Dan Carter likely to return for third test
Having watched his men stuff France 30-0 on Saturday night, Steve Hansen can contemplate letting his hair down around the selection table.
With the series won 2-0, and the Dave Gallaher Cup retained, the All Blacks coach yesterday hinted there will be changes for the final test in New Plymouth. The expectation, now, is that Dan Carter will be back at first five-eighth.
Although there will be no spin-the-bottle approach by Hansen and his fellow selectors, a desire to blood new combinations is likely.
And given that the cracked bone in Carter's right hand has mended it seems inevitable Hansen will thrust the Cantabrian back into the No 10 jersey.
He may have 94 test caps but Carter, who last played when he kicked the winning penalty when the Crusaders beat the Waratahs 23-22 on May 31, will be hankering to be reunited with his All Blacks' No 10 jersey.
"Think that's enough of being allblacks waterboy, time to get back out on the field," Carter tweeted at the weekend.
French coach Philippe Saint-Andre can only fantasise about the playmaker options available to Hansen.
While Aaron Cruden produced a vastly-improved performance at AMI Stadium, especially with his ability to kick into areas behind the French backs, his opposite Frederic Michalak botched two drop-goal attempts and struggled with his match-rhythm before suffering the shoulder injury that ended his tour.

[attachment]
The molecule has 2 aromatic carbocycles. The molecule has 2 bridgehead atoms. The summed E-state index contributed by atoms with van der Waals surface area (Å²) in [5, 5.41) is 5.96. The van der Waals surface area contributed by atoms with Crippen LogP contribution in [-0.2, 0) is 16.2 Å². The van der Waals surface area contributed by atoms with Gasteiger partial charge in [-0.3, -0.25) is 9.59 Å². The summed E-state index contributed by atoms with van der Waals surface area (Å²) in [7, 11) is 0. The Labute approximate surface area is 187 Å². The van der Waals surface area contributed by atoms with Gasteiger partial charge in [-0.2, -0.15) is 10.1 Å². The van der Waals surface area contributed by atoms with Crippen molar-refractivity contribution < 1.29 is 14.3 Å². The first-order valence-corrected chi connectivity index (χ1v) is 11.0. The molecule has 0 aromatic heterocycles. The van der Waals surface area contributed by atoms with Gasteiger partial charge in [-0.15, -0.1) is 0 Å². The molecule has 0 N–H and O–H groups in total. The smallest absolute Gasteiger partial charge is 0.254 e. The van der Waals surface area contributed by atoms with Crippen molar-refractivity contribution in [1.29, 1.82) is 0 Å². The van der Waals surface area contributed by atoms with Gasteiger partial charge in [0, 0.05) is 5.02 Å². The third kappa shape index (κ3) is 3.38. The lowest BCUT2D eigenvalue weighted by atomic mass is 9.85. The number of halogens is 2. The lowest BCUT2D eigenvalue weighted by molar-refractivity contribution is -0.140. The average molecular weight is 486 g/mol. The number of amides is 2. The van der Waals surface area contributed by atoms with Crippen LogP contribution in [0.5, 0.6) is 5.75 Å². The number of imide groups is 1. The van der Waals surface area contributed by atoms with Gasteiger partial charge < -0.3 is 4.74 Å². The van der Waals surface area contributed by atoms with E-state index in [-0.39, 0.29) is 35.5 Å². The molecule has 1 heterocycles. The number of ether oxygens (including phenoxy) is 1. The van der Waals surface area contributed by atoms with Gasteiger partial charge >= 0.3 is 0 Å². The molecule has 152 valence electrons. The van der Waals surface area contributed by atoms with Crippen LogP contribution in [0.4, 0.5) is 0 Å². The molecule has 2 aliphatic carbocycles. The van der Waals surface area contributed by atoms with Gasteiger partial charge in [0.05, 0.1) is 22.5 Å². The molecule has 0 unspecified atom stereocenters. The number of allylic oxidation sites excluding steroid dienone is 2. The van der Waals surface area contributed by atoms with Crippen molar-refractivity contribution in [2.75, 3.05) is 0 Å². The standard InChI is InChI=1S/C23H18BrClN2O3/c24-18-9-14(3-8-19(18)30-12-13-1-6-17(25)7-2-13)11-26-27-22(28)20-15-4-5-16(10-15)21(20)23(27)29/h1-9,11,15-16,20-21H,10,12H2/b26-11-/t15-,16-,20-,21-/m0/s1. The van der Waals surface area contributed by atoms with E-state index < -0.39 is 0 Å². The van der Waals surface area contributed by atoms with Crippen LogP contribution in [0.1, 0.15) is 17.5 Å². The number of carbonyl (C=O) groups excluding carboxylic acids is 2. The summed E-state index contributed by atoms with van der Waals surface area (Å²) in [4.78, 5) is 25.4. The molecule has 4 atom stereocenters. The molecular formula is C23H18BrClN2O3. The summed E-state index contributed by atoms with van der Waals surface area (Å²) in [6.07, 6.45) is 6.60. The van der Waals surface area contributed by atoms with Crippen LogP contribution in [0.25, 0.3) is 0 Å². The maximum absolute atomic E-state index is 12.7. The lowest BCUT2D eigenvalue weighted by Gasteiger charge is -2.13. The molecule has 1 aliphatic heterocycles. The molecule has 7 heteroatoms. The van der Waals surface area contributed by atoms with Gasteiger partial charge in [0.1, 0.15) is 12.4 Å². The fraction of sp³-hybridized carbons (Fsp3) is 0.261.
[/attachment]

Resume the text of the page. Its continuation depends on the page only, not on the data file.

The major issue for Carter has been his ability to grip the ball and no chances were taken with aggravating the hand bone.
"He's just trained but was not allowed to have any contact," Hansen confirmed.
Trying to get Hansen to lift the curtain on what other changes, if any, will be made for New Plymouth was futile.
But there may be potential for re-shuffles at hooker, blindside flanker and the midfield.
No 8 Kieran Read, who suffered a painful back injury before halftime but defied initial fears he would need to be replaced by Victor Vito, should be available and Sam Whitelock (who copped a blow to the elbow) will not prevent him being considered.
"It's all about risk and reward at the moment," Hansen declared. "The risk is not so high, we have won the series and the rewards of getting the guys up the track and seeing how they go will be good.
"But . . . you can't just make wholesale changes just because we won the series. They will be subtle, if there are any at all."
The victory at AMI Stadium was not only significant because it was the first time the All Blacks kept the French scoreless in 53 tests.
The tries to right wing Ben Smith and replacement back Beauden Barrett ensured the memory of the drab first-test win was forgotten.
A remarkable defensive effort, in which the All Blacks guarded their line for 26 phases before Sam Cane charged-down Michalak's drop-goal attempt, resulted in the searing counter-attack that led to Smith's five-pointer.
Barrett's try near fulltime shaded that effort.
Rene Ranger embarked on a bold charge into space, Conrad Smith kicked off his "wrong" foot and Cruden's second involvement resulted in him slipping a magical transfer to put Barrett in the clear.
"It was pretty special wasn't it?" Hansen stated. "It had a whole array of skill-sets in it."